1. The Tibetan translation of Aśvaghoṣa's Sanskrit, together with EH Johnston's English translation (revised by me in places) which I think was to some degree based on Freidrich Weller's translation from Tibetan into German.

2. The Chinese translation of Aśvaghoṣa's Sanskrit, together with Charles Willeman's English translation from the Chinese. (I think I revised this in just a couple of places; I was intending to revise more thoroughly, before MMK took over.)
The Chinese translation is accessible online here
Charles Willemen's English translation can be found here.

3. The Anuruddha Sutta in Pali, from
Aṅguttara-Nikāya 30 (The Book of the Eights). An English translation by Thanissaro Bhikkhu can be found here.


4. The Yuikyo-gyo (Bequeathed Teaching Sūtra) in Chinese, which Dogen quoted verbatim in Shobogenzo Chap. 95, together with the Nishijima-Cross English translation published by Windbell in 1999.

Some of the metaphors and other notable elements which are common to the Tibetan and Chinese translations of BC Canto 26, and the Bequeathed Teachings Sūtra, are as follows: 

Small desire
  • is liberation's path / nirvāṇa itself 
Knowing satisfaction 
  • when sleeping/lying happily on the ground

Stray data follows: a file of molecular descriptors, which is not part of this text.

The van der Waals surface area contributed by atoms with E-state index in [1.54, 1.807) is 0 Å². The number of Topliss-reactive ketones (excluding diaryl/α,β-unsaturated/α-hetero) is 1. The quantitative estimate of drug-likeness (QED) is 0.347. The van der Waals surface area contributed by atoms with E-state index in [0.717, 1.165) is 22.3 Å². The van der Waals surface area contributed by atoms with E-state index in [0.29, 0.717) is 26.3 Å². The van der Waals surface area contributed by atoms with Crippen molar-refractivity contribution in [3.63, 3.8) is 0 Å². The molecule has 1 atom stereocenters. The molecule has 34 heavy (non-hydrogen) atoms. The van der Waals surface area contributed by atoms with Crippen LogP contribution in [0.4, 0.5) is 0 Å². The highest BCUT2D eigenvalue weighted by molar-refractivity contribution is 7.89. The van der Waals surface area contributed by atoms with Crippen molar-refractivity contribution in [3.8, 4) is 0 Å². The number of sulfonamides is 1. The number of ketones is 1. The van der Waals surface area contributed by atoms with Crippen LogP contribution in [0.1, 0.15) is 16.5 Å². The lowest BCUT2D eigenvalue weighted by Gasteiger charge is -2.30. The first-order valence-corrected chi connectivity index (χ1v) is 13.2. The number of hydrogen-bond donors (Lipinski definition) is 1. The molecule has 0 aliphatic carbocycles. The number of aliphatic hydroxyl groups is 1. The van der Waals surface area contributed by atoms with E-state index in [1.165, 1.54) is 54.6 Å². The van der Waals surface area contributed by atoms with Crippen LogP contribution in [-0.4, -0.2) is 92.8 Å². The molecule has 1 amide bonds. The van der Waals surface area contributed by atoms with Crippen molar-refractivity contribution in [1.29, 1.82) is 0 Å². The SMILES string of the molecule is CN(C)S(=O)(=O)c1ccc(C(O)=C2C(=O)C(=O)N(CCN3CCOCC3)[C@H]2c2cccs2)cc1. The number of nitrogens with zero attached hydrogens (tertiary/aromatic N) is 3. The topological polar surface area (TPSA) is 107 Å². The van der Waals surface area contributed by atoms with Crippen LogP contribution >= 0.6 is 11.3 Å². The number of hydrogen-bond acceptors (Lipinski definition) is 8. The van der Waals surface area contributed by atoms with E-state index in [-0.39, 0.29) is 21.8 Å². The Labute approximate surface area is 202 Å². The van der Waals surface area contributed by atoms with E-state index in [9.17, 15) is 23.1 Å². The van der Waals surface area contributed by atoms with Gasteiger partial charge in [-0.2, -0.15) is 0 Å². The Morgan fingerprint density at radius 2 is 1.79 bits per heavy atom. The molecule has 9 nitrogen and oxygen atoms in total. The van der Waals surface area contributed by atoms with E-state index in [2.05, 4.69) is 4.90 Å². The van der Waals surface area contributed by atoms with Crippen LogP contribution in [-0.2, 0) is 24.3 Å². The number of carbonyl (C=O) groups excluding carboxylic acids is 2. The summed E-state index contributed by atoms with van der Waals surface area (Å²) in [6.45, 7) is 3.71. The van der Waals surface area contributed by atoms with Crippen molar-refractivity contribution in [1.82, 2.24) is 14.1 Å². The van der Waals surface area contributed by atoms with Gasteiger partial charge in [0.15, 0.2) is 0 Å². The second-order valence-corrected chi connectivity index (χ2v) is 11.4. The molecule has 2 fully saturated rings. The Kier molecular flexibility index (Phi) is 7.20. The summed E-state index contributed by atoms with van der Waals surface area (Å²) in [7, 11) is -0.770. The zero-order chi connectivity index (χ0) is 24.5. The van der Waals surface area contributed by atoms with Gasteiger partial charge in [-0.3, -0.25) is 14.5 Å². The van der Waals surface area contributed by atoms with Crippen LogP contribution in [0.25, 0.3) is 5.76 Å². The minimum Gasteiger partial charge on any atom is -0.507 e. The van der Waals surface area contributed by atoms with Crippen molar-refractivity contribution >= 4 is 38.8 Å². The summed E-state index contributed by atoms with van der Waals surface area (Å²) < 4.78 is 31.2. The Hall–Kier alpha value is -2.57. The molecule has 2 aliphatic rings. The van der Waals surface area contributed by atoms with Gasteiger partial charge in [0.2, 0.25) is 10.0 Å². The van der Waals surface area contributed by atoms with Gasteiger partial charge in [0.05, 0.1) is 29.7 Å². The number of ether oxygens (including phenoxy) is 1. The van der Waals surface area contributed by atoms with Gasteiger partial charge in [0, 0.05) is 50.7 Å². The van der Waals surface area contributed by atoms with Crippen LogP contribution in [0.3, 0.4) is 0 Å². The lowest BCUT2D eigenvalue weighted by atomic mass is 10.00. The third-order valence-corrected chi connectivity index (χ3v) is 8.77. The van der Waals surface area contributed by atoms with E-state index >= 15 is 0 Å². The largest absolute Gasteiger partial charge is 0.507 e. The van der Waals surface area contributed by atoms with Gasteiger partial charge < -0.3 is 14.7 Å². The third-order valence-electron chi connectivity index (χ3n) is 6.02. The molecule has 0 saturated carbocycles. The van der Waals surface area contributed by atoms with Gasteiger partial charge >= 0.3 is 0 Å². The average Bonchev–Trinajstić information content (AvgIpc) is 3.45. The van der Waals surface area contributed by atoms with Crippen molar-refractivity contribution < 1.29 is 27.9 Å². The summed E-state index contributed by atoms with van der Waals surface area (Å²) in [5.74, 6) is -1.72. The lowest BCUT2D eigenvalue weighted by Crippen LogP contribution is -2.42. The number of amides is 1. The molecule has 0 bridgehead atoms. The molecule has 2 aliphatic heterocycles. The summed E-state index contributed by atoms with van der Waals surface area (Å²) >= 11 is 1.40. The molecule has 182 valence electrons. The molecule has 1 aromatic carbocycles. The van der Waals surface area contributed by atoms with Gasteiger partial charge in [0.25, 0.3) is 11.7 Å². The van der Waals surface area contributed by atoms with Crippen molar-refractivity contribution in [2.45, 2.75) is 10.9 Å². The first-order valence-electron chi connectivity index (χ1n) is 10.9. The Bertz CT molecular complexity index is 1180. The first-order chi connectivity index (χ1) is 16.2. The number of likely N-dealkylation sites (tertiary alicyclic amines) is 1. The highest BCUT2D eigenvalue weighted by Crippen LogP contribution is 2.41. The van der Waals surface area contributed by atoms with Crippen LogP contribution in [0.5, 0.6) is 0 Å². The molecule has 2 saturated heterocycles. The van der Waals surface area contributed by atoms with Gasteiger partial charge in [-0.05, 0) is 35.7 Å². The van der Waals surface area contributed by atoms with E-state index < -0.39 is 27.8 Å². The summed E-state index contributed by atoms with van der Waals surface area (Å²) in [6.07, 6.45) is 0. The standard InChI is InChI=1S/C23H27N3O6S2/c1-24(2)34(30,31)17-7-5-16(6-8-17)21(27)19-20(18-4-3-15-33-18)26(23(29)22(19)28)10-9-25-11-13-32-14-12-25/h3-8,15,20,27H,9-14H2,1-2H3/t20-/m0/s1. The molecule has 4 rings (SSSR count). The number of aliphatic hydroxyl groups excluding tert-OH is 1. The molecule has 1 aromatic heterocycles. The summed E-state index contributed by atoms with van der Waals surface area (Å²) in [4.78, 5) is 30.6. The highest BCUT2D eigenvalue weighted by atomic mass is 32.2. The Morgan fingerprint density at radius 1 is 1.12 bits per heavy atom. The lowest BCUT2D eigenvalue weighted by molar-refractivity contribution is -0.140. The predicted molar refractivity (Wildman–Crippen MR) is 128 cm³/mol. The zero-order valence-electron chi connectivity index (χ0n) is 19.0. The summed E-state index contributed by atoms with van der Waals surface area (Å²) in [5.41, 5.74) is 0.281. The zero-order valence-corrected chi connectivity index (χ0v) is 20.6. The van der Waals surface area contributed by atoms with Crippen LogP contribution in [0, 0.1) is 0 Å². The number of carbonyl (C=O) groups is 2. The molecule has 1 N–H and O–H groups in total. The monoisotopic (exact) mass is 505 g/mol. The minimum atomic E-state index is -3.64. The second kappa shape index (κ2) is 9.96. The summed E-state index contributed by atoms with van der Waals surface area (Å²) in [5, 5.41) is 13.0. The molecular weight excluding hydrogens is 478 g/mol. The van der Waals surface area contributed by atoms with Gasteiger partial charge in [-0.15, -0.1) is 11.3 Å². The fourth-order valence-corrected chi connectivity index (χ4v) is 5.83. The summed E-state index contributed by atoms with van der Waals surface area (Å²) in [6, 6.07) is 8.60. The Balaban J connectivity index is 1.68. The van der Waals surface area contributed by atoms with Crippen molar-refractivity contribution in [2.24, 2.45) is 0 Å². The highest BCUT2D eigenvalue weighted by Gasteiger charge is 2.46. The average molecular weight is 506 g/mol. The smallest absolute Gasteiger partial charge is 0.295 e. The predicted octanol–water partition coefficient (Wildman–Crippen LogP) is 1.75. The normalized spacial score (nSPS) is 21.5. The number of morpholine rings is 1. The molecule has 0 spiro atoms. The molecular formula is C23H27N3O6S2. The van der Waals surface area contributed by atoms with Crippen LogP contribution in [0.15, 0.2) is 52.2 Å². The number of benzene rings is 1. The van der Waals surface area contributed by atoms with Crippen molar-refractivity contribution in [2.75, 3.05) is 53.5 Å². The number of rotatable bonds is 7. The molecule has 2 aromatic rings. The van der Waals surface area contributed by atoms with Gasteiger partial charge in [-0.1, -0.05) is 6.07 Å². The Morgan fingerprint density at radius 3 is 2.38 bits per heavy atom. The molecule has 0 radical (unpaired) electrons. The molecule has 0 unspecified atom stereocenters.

Solitude 
  • contrasted with a flock of birds on a roosting tree
  • contrasted with an old elephant stuck in the  mud
Energy  
  • like a constant trickle of water drilling through rock 
  • like resolutely twirling the fire-stick to get fire
Mindfulness
  • like wearing armour on a battlefield
Meditative stillness 
  • like maintaining a dike/embankment so that water does not go to waste
Wisdom  
  • a boat/ship to cross the ocean of aging, sickness and death
  • a lamp/torch to dispell the darknes of ignorance 
  • a medicine for all ills 
  • an axe to fell the trees of afflictive emotions 
Not philosophizing
  •  philosophizing prevents even those who have left home from finding freedom. 
[But see comment below]


1 comment:

Mike Cross said...

Six months further on, I think I see more clearly that the meaning of nisprapanca that Nagarjuna had in mind was "not making things up."

So the point is that even those who have left home, if they do not understand (not only in the abstract but also in the practice of sitting-meditation) the Buddha's teaching of dependent arising, then they are prevented from finding freedom. Because it is the teaching of dependent arising which liberates us from the convenient fiction of seeing things which are empty as if they had their own independent existence as things unto themselves.

Wikipedia explains "hypostatization" as follows:

Reification (also known as concretism, hypostatization, or the fallacy of misplaced concreteness) is a fallacy of ambiguity, when an abstraction (abstract belief or hypothetical construct) is treated as if it were a concrete, real event, or physical entity.

Thus professors of philosophy have translated prapanca as "hypostatization." But I would like to avoid that term at all costs in my translations, because it is a techical term in philosophy and therefore seems to me to have totally the wrong register.